Successful object interaction during daily living involves maintaining the grasped object in static equilibrium by properly arranging the fingertip contact forces. According to the mechanical advantage hypothesis of grasping, during torque production tasks, fingers with longer moment arms would produce greater normal force than those with shorter moment arms. Previous studies have probed this hypothesis by investigating the force contributions of individual fingers through systematic variations (or perturbations) of the properties of the grasped handle. In the current study, we examined the validity of this hypothesis in a paradigm wherein the thumb tangential force was constrained to a minimal constant magnitude. This was achieved by placing the thumb on a freely movable slider platform. The total mass of the handle was systematically varied by adding external loads directly below the center of mass of the handle. Our findings suggest that the mechanical advantage hypothesis manifests only during the heaviest loading condition when a threshold difficulty is reached. We infer that the support for the mechanical advantage hypothesis depends not only on the physical parameters but also on the individual ability to manage the task.
Among all the activities of daily living, grasping and manipulating objects is one of the most crucial and fundamental actions performed by humans. Maintaining the grasped object in static equilibrium is perhaps a critical aspect that governs safe handling by avoiding clumsy behavior such as dropping and spilling. Any form of perturbations to the grasped object requires a complete rearrangement of the fingertip forces to sustain the static equilibrium.
Previously, studies have been performed to investigate the force contribution of the individual fingers and thumb when systematic variations (or perturbations) were imparted to the properties of the grasped handle. Such variations involved introducing external torques1,2,3,4, varying the mass of the external loads5,6, surface friction modification7,8,9, alteration to the grip width of the handle10 or individual digit width11 in the horizontal direction, and change in the position of the fingertips12 and the thumb3 while grasping. Normal and tangential forces of the individual fingers and thumb varied systematically in response to these perturbations. Some of these perturbations also disturbed the rotational equilibrium of the handle. In such situations, compensatory torque production was required by the fingers to sustain the handle in static equilibrium. Considering the position of the thumb as pivot point (located midway between middle and ring finger) while grasping a handle, peripheral fingers (index and little) have longer moment arm for normal force than the central fingers (middle and ring) with shorter moment arm for the normal force. According to the mechanical advantage hypothesis (MAH)13,14, during compensatory moment production tasks, for example, when there is a requirement to produce supination moment (or torque) in the clockwise direction, little finger with longer moment arm for normal force tends to produce greater normal force than its neighboring ring finger with shorter moment arm for normal force. Thus, by utilizing the mechanical advantage of the little finger, the total force produced by the ulnar fingers could be reduced without compromising on the required moment15.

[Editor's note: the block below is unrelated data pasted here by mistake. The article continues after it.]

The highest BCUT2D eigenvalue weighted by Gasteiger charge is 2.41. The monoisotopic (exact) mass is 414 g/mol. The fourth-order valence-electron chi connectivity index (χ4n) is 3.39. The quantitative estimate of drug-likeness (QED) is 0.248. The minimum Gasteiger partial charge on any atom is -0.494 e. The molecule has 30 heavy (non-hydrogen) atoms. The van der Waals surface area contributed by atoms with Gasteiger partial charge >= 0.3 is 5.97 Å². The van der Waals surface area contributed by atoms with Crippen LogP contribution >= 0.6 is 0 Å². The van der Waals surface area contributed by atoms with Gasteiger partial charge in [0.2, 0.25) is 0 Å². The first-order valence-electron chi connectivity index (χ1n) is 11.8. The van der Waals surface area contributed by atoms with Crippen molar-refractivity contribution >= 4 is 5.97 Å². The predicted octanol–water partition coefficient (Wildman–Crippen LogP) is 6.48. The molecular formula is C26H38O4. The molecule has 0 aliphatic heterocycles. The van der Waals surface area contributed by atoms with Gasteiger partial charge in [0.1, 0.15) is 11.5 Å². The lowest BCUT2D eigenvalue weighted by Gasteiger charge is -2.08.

Several studies have attempted to examine the validity of the principle of mechanical advantage for a five-finger grasping task. Mechanical advantage hypothesis was supported in tasks that involved handle rotation in the pronation and supination directions at two different speeds16, the addition of an external load of different masses at varying distances from the center of mass of the handle17, and moment production to follow a trapezoid template by pressing with all four fingers18. However, the hypothesis was only partially supported in a moment production task on a mechanically fixed object19, where the distance from the fingers to the axis of rotation, magnitude, and direction of torque production was varied systematically. The authors of the afore-mentioned study posited that the applicability of the MAH may be task and effector-specific. As such, it is yet unclear what kind of tasks the applicability of MAH depends on. Therefore, it is necessary to investigate whether the applicability of mechanical advantage is task-specific and which kind of tasks/scenarios support the MAH.
In our previous study20, we had attempted to investigate the applicability of MAH by introducing torque changes to the handle. Rather than implementing external torque changes by suspending the load at a distance from the center of mass of the handle, we incorporated the torque changes by reducing friction between the thumb platform and the handle interface. This was made possible by placing the thumb on a slider platform that could freely translate vertically over a railing. In this way, the tangential force produced by the thumb was kept constant and less than the virtual finger21 (an imaginary finger whose mechanical output is equal to the combined output of the individual fingers except for the thumb). This had resulted in introducing a residual pronation torque to the handle. Since the instruction was to maintain the handle in static equilibrium, a compensatory supination torque was required to avoid the tilt caused as a result of the residual pronation torque. Ulnar finger normal forces and thumb tangential forces are major contributors to this compensatory supination torque. However, by our design, it was not possible to increase the tangential force of the thumb as it had to hold the slider platform steady at the HOME position (midway between middle and ring fingers). Therefore, only the normal forces produced by the ulnar fingers became the primary source of this compensatory supination torque.